In an era of college basketball when players change teams on a whim and can test the NBA waters before returning to school, the job of reshaping a roster is more difficult than ever for coaches around the country.
But for Michigan basketball coach Juwan Howard, who is assembling his team for the 2022-23 season, that task became significantly less troublesome Sunday evening when star center Hunter Dickinson announced his intention to play a third season in Ann Arbor.
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“I ain’t done yet,” Dickinson said on a graphic shared across his social media platforms.
Michigan’s leading scorer and rebounder had remained quiet about his future in the weeks since a Sweet 16 loss to Villanova. In the aftermath of that game, Dickinson told reporters he would need time to sort through his options before deciding whether to return or enter the draft for the second consecutive year. Dickinson tested the waters after earning All-America honors his freshman season but was told by NBA executives that he would be a mid-second round pick — an assessment he neither agreed with nor enjoyed.
The deadline for underclassmen to declare for the NBA draft is 11:59 pm on April 24, and Dickinson was one of three UM players for whom that option was viable. Small forward Caleb Houstan and power forward Moussa Diabate — both former five-star recruits who were projected to be selected in this year’s draft before playing a minute of college basketball — could be intrigued by the chance to navigate the same process Dickinson experienced last spring and receive feedback from the league.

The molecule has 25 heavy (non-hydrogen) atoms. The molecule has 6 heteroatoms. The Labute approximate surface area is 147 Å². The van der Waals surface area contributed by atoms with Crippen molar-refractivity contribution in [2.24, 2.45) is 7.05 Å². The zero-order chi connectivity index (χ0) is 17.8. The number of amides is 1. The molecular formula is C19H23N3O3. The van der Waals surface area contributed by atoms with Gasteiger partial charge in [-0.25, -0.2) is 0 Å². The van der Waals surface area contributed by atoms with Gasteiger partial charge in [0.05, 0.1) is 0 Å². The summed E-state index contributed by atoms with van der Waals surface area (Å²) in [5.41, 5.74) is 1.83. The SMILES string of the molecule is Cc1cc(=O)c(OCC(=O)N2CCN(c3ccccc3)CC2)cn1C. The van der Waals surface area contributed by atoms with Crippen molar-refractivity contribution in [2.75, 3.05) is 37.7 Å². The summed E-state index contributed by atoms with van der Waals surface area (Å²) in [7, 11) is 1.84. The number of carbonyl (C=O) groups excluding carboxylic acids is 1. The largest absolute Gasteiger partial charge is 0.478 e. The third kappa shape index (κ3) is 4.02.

Neither Houstan nor Diabate had gone public with their decisions at the time of Dickinson’s announcement at 6:30 pm
Dickinson’s return is a boon for Howard, who faced the possibility of another significant roster churn following the departures of shooting guard Eli Brooks, point guard DeVante’ Jones, power forward Brandon Johns Jr. and combo guard Zeb Jackson. Had Dickinson decided to turn pro, the Wolverines would have approached next season without their top three scorers from the 2021-22 campaign.
After a year in which he averaged 18.6 points per game (fifth in the Big Ten) and 8.6 rebounds per game (fourth in the Big Ten), Dickinson will be discussed among the best players in college basketball and someone who can guide the Wolverines toward a sixth consecutive trip to the Sweet 16.